Sleep disorders: measures to prevent them in the menopause

Sleep disorders are problems relating to night-time rest. These include difficulty falling asleep or staying asleep, problems adopting a regular schedule, excessive daytime sleepiness, and abnormal behaviour that disrupts sleep. More than 100 different sleep disorders can affect your overall health and well-being (Medline Plus, 2020). According to the Office on Women's Health (OASH, 2018), many women may have difficulty sleeping through the night during menopause. Low oestrogen levels can cause hot flushes that result in sweating. Some women may even experience nocturia (a urinary symptom that causes them to get up several times during sleep to urinate). Here are the most common sleep disorders during menopause and treatment and prevention measures.

Most common sleep disorders during menopause

The onset of menopause is marked by physical and emotional changes that affect your body. It is a very complex stage that leads to hormonal disturbances and sleep disorders. During menopause, they occur in varying degrees of intensity (chronic or transitory). The most common are insomnia, sleep apnoea, and restless legs syndrome (European Sleep Institute, 2020).

1. Insomnia

Insomnia is difficulty falling asleep or staying asleep. It is one of the long-lasting sleep disorders that affects more than 30% of women during menopause. It is characterised by having at least three nights of disrupted sleep per week for a minimum of 3 months (Instituto de la Menopausia, s.f.). Suffering from insomnia can often bring with it other symptoms. These include frequent awakenings, difficulty getting back to sleep, low energy, irritability, and fatigue. It can also be accompanied by anxiety or depression, leading to problems concentrating and working. It can affect your quality of life and cause health problems that can ultimately increase the risk of heart disease (Instituto de la Menopausia, s.f.).

2. Obstructive sleep apnoea

Obstructive sleep apnoea (OSA) happens when abnormal breathing patterns occur during sleep. They cause you to stop breathing for more than a minute and up to 60 times during the night. It is caused by obstruction of the airways, causing breathing to stop. And when this happens, the body's natural reaction is to wake up, which affects deep sleep phases (Texas Heart Institute, s.f.). The risk of OSA in women increases after menopause. It is thought be due to age and the hormonal changes you experience during this lifestage. The most common sign of OSA is snoring, but you may have other symptoms such as tiredness, shortness of breath, headaches and a sore throat (Texas Heart Institute, s.f.).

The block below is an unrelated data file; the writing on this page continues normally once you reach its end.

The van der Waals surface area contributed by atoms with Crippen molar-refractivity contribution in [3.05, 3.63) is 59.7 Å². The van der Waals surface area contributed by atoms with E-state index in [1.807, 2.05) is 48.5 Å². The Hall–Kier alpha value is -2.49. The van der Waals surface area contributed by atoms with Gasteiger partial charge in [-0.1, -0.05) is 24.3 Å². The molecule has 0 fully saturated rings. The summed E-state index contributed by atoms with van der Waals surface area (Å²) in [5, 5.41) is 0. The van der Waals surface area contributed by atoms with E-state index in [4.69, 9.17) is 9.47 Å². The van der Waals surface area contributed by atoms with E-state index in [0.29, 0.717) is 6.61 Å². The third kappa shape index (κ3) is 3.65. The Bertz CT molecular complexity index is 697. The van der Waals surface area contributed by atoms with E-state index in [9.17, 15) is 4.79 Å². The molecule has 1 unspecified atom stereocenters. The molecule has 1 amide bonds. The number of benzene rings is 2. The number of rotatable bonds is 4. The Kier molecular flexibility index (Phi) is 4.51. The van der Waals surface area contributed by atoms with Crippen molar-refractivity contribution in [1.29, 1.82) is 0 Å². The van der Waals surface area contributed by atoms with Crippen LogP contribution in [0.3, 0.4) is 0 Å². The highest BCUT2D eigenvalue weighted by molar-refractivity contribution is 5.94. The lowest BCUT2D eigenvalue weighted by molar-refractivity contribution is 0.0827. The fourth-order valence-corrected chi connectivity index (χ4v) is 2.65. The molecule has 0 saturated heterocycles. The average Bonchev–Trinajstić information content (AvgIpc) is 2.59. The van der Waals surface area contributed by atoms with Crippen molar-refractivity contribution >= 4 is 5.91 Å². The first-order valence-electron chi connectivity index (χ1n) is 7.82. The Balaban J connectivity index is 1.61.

3. Restless legs syndrome

Restless legs syndrome (RLS) is a sleep movement disorder. It causes unpleasant symptoms such as itching and tingling sensations. You feel as if something is crawling on your legs and feet, which creates the need to move them. The movement constantly occurs every 20 to 40 seconds, which can cause you to wake up during the night and then have trouble sleeping (NICHD, 2018). Women are more likely to suffer from RLS than men. Therefore, it is one of the sleep disorders that can occur during menopause, especially if you experience stress or emotional disturbances such as anxiety and depression at this stage. The sensations can last for an hour or more and are worse by lying down or sitting for prolonged periods (Medline Plus, 2019; European Sleep Institute, 2020). Sleep disorders: measures to prevent them in the menopause

Sleep disorders: treatment and recommendations

The primary treatment to help prevent these disorders is cognitive-behavioral therapy. It consists of good sleep hygiene. It focuses on managing common thoughts, worries, and behaviours that interfere with sleep (Schwab, 2020). During menopause, you can apply measures to your daily routine that will help you to improve your sleep and have a healthy life. The main ones are (OASH, 2018; NIA, 2017):

  • Get regular exercise early in the day to get a good night's sleep. Activities such as yoga and stretching can help improve sleep disorders and hot flushes.
  • Stick to your sleep schedule. Go to bed and get up at the same time every day.
  • Avoid taking long naps during the day.
  • Establish a bedtime routine such as reading a book, listening to relaxing music, or taking a warm bath.
  • Limit TV, phone, or computer use close to bedtime.
  • Keep your room dark, cool, and as quiet as possible.
  • Avoid eating, drinking alcoholic beverages, or smoking before going to bed.
  • Try not to drink coffee or tea containing caffeine at the end of the day.
  • Train your brain. If you wake up during the night and can't sleep, get up and do something relaxing until you feel sleepy again.

Not getting enough sleep can affect your quality of life. Sleep disorders during menopause can make you feel irritable or depressed. Over time, they can even lead to health problems such as heart disease and emotional disturbances such as anxiety. In general, good sleep hygiene and improving your sleeping habits will help prevent them. References European Sleep Institute. (2020, January 17). Sleep disorders during menopause. Tips for better sleep. Instituto de la Menopausia. (s.f.). How long does menopausal insomnia last? Eunice Kennedy Shriver National Institute of Child Health and Human Development (NICHD). (2018, September 7). What are some common sleep disorders? National Institute on Ageing (NIA). (2017, May 13). Menopause and sleep problems: What can I do? Medline Plus. (2020, January 29). Sleep disorders. Medline Plus. (2019, June 23). Restless legs syndrome. Office on Women's Health (OASH). (2018, May 22). Symptoms and relief from menopause. Schwab, R. (2020). Approach to the patient with a sleep/wakefulness disorder. Texas Heart Institute. (s.f.). Obstructive sleep apnoea.